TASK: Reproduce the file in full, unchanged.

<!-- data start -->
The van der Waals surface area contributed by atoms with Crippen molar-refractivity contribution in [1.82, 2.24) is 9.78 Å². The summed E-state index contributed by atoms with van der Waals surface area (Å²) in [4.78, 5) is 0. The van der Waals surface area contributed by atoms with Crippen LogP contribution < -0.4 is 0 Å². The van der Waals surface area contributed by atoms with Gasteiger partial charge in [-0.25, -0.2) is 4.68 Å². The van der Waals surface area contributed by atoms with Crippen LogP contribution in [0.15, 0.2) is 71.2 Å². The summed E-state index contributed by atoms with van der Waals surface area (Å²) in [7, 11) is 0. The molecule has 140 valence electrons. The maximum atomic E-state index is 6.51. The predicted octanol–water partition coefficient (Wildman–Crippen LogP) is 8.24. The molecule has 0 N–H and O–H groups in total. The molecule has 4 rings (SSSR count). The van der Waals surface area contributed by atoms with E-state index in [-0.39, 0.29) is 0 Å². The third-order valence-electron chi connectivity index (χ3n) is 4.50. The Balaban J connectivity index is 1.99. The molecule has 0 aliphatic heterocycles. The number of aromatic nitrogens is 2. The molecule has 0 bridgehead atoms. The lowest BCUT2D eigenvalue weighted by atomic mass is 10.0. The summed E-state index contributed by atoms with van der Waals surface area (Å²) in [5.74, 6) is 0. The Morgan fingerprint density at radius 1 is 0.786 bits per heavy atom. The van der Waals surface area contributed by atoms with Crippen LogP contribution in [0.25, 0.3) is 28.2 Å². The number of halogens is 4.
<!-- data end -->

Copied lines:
The van der Waals surface area contributed by atoms with Crippen molar-refractivity contribution in [1.82, 2.24) is 9.78 Å². The summed E-state index contributed by atoms with van der Waals surface area (Å²) in [4.78, 5) is 0. The van der Waals surface area contributed by atoms with Crippen LogP contribution < -0.4 is 0 Å². The van der Waals surface area contributed by atoms with Gasteiger partial charge in [-0.25, -0.2) is 4.68 Å². The van der Waals surface area contributed by atoms with Crippen LogP contribution in [0.15, 0.2) is 71.2 Å². The summed E-state index contributed by atoms with van der Waals surface area (Å²) in [7, 11) is 0. The molecule has 140 valence electrons. The maximum atomic E-state index is 6.51. The predicted octanol–water partition coefficient (Wildman–Crippen LogP) is 8.24. The molecule has 0 N–H and O–H groups in total. The molecule has 4 rings (SSSR count). The van der Waals surface area contributed by atoms with E-state index in [-0.39, 0.29) is 0 Å². The third-order valence-electron chi connectivity index (χ3n) is 4.50. The Balaban J connectivity index is 1.99. The molecule has 0 aliphatic heterocycles. The number of aromatic nitrogens is 2. The molecule has 0 bridgehead atoms. The lowest BCUT2D eigenvalue weighted by atomic mass is 10.0. The summed E-state index contributed by atoms with van der Waals surface area (Å²) in [5.74, 6) is 0. The Morgan fingerprint density at radius 1 is 0.786 bits per heavy atom. The van der Waals surface area contributed by atoms with Crippen LogP contribution in [0.25, 0.3) is 28.2 Å². The number of halogens is 4.